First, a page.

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  • NEW Sky's The Limit (1943) (DVD)
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NEW Sky's The Limit (1943) (DVD)

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Product Details

Product Description

Astaire/Leslie/Benchley ~ Sky's The Limit (1943)

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Most Helpful Customer Reviews on (beta) 17 reviews
4 of 4 people found the following review helpful
On demand prints have low quality and no chapter menu Jan. 7 2013
By Joseph - Published on
Format: DVD Verified Purchase
To save stocking fees (I guess) Amazon prints some of these (more obscure) DVDs after an order is placed. This is great because it makes the DVD accessible. However, the print quality is just acceptable and there are no special features included. More importantly and frustrating about the print "on demand" DVDs is that they do not include a chapter menu where one can go directly to a specific scene if necessary.
2 of 2 people found the following review helpful
Fred, Harold and Johnny. supported by Bob and Joan Nov. 1 2012
By drkhimxz - Published on
Format: DVD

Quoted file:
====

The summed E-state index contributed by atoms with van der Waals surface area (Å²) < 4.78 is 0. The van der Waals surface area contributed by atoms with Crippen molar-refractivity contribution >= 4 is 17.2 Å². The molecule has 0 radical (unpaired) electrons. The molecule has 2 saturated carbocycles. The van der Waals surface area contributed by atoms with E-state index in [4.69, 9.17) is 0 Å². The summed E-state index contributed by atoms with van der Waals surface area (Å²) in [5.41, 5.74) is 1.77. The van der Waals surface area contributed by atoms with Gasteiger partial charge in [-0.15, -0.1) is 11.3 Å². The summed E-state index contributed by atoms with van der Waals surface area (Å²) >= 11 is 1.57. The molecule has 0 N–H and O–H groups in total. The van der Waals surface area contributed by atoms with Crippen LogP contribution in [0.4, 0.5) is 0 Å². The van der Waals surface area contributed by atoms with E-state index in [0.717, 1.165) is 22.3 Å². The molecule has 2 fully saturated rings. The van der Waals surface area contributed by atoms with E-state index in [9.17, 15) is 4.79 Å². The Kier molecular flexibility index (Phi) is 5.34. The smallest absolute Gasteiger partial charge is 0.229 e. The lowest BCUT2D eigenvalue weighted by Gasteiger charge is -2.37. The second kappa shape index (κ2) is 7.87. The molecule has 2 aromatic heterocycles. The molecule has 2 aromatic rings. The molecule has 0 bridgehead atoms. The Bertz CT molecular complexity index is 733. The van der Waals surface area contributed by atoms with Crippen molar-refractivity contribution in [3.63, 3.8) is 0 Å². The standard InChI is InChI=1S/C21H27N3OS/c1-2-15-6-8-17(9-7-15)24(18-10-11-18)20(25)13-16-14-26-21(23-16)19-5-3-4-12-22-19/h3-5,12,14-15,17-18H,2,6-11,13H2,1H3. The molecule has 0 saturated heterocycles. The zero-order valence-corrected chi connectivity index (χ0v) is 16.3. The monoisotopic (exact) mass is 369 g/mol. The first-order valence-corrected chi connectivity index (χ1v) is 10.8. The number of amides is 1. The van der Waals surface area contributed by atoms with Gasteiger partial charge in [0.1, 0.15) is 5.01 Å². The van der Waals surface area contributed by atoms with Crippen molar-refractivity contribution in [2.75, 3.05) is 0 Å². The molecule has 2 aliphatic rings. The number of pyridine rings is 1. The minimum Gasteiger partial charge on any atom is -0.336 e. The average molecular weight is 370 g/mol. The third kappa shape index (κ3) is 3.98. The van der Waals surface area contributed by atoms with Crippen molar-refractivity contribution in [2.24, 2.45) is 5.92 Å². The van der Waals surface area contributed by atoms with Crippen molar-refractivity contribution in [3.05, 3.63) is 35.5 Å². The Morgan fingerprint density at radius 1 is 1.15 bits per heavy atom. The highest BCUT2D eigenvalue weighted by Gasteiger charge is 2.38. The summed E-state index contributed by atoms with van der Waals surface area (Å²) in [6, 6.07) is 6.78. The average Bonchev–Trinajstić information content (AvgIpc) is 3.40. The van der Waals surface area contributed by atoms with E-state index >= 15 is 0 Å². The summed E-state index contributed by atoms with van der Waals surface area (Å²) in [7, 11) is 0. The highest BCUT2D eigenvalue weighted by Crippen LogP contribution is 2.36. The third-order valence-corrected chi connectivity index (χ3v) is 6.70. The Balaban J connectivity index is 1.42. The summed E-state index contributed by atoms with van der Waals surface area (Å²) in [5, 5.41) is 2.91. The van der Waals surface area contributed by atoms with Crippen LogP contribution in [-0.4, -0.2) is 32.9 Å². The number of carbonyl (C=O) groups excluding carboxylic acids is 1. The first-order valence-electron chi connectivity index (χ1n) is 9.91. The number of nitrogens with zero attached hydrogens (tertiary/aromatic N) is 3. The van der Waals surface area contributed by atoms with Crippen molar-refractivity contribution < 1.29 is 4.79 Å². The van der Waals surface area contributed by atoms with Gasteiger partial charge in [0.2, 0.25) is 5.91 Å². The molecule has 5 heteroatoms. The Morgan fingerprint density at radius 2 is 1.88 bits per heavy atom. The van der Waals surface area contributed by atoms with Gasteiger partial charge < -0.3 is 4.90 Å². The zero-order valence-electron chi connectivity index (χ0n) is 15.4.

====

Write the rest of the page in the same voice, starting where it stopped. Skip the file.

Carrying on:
The terms Icon and Iconic are freely used by the erudite and the uninformed, as well, to characterize the place of this temporary star or that occasional player as they spin their way in and out of the spotlight never to be heard from again. In Fred Astaire, Harold Arlen and Johnny Mercer, we have three guys who, time and again over long careers could be counted upon to deliver the real goods (and some clunkers occasionally). Alec Wilder, in his study of American Songs in the first half of the twentieth century, spoke glowingly of Shining Hour as a song almost prayerful in its resonance; although not here given the performance it should have had by Astaire (who does only a nice parody of it). Nonetheless, it is haunting in its role as a reverberant theme throughout the film. Astaires performance of the barroom song, beginning "Its quarter to three..." became and remained the classic boozy lament; true, for younger audiences who did not remember the earlier version, Frank Sinatra captured the song for himself (as he made a Paul Anka song his trademark though the songwriter/performer had designed it for Paul Anka to sing), Sinatra does one of his best jobs on it and deserves full credit, but Astaire's rendition remains sui generis. How better to characterize Fred's dancing than as dances by Astaire. There were none better than him...and he came first. By highlighting the three who made the film, I don't ignore Robert Benchley, humorist of the baffled average man. His defeated second fiddle lover is distinctive and, in addition, we get a brief illustration of the monological style which earned him an Oscar for a short subject he did. Joan Leslie is a nice girl whose singing and dancing are sufficient unto the day without challenging Rogers or Hayworth (whose singing was dubbed)but did not look at all bad alongside Astaire's then recent film partner, Bing Crosby, in the marvelously entertaining, Holiday Inn (remember White Christmas). Robert Ryan has a look-in part showing little of the talent that later made him so solid a performer.